A weekly round up of articles about employment, the labour market, skills training and workforce development. This week’s round up is drawn from The Daily Star and The Financial Express. Here is the news for the week ending 18 June 2020.
This Week in the Bangladesh English News…
…excitement and disappoint about the proposed budget. The future of education was revealed, and is the future of cash aid MFS? Plus, some seasonal farmers showed signs of success.
Education and the Labour Market
Schools, closed since 17 March, will remain closed until 6 August. These days the government airs lessons on television; even so, not all students have access to a TV – many of the children on Bangladesh’s chars, or river islands, live without electricity and now without schooling.
Fifty-two factories in the Gazipur district remain closed, and 810 are open according to the Department of Inspection for Factories and Establishments. In addition, the Bangladesh Garment Manufacturers and Exporters Association reported reported on association members in the key garment industrial hub: 121 BGMEA factories are closed and 709 are open as of 13 June.
Female boutique owners in the Rangpur division depend on the holiday shopping periods for revenue and profit, but this year, there was no shopping boom because of the COVID-19 shutdown. Without this income, shop owners report they are bust and not able to pay the female artisans who stitch their clothing.
Period poverty is affecting more women due to household budget crises making sanitary products, a luxury good even in normal times, more unaffordable.
For returnee migrant workers, the government promised skills training and some Tk 80 million in loans. At an online consultation, where officials and NGOs also discussed how to combat human trafficking, the Bangladesh foreign secretary suggested the government is considering measures aimed at illegal migration seekers and their families.
The World Economic Forum published “Bangladesh faces a crisis in remittances”. The NGO said the 25-percent fall in remittances shows a need for digital solutions and better cooperation over migration. Conversely, they praised the government’s incentive scheme to encourage remittances through legal channels.
Nagad, the digital financial branch of the Bangladesh Post Office, proposed mobile financial services be used to disburse all social welfare funds. Mandating MFS will ensure transparency and instant disbursement, the managing director said.
Business, Investments, Trade and Growth
The finance minister revealed a proposal for the 2020-21 budget, the largest budget yet in Bangladesh’s history. Other groups revealed their criticisms of the budget, like no stimulus for small farmers and inadequate allocation for social programs for the poor. Likewise, The Centre for Policy Dialogue voiced concerns the GDP growth and revenue collection projections are unrealistic.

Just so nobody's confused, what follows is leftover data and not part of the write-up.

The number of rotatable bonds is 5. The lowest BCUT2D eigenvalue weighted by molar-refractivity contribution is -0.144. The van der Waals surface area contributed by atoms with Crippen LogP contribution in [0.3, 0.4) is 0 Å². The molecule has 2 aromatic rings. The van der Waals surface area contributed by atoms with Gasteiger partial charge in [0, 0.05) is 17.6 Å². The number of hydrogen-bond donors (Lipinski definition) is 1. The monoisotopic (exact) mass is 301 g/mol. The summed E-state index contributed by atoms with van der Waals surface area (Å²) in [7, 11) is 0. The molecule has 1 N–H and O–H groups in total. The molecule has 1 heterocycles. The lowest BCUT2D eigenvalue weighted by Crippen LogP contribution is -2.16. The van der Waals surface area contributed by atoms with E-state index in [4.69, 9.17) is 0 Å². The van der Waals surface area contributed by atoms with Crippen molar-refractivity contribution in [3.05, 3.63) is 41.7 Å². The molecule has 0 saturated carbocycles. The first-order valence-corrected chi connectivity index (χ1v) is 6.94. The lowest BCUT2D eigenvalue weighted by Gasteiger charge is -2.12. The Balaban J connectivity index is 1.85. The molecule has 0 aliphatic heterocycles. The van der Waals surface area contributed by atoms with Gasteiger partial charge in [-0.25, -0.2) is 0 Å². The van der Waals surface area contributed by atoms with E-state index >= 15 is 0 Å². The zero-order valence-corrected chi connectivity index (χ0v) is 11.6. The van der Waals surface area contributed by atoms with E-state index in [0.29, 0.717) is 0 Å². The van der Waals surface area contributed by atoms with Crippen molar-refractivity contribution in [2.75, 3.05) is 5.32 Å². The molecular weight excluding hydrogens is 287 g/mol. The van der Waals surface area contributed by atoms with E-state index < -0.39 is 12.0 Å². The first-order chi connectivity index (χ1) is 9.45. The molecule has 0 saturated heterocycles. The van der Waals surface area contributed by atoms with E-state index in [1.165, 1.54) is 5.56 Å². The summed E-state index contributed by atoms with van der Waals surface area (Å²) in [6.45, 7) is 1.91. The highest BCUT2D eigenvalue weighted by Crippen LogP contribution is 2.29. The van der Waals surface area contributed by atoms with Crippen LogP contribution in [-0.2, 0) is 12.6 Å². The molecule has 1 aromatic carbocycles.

Transparency International Bangladesh criticized the budget proposal to expand money whitening schemes. Such schemes would allow investors to legally use illicit income in a number of ways, and a provision of the proposal would revoke authorities’ allowance to question to the source of black money or assets.
Mobile data usage and calls are now subject to a 15 percent supplementary duty, or are they? When the finance minister revealed the tax increase from 10 to 15 percent, telecom companies rushed to raise prices for users, but some provisions said the tax goes into effect 1 July.
The Asian Development Bank greenlighted a $100 million loan for rural roads. The funds will aid the $449 million Rural Connectivity Improvement Project, which aims to develop some 2,600 km of roads.
Farmers and Agriculture
Litchi farmers are faring well this season, despite early fears the pandemic would hinder their business. In northern Dinajpur, the number of wholesale buyers from the major cities is down, but this year, many buyers are placing their orders via mobile phone.
The shrimp sector is struggling. In a joint statement, stakeholders asked for financial assistance to help them respond to the fallout from the pandemic and cyclone Amphan. One request was an assistance package for small shrimp farmers, who account for 90 percent of shrimp production and exports and many of whom do not have access to formal institutional finance.
Some news to tease your taste buds: Researchers at Bangladesh Agricultural University said they have developed three new mango varieties and these new fruits could extend the season for mangoes until September.
The number of known coronavirus cases passed the 100,000 mark. The latest government figures report 98,489 cases and 1,305 deaths at the time of writing, and the number of new cases continues to increase each day. The World Health Organization said Bangladesh is the 10th worst hit country due to the high number of new cases.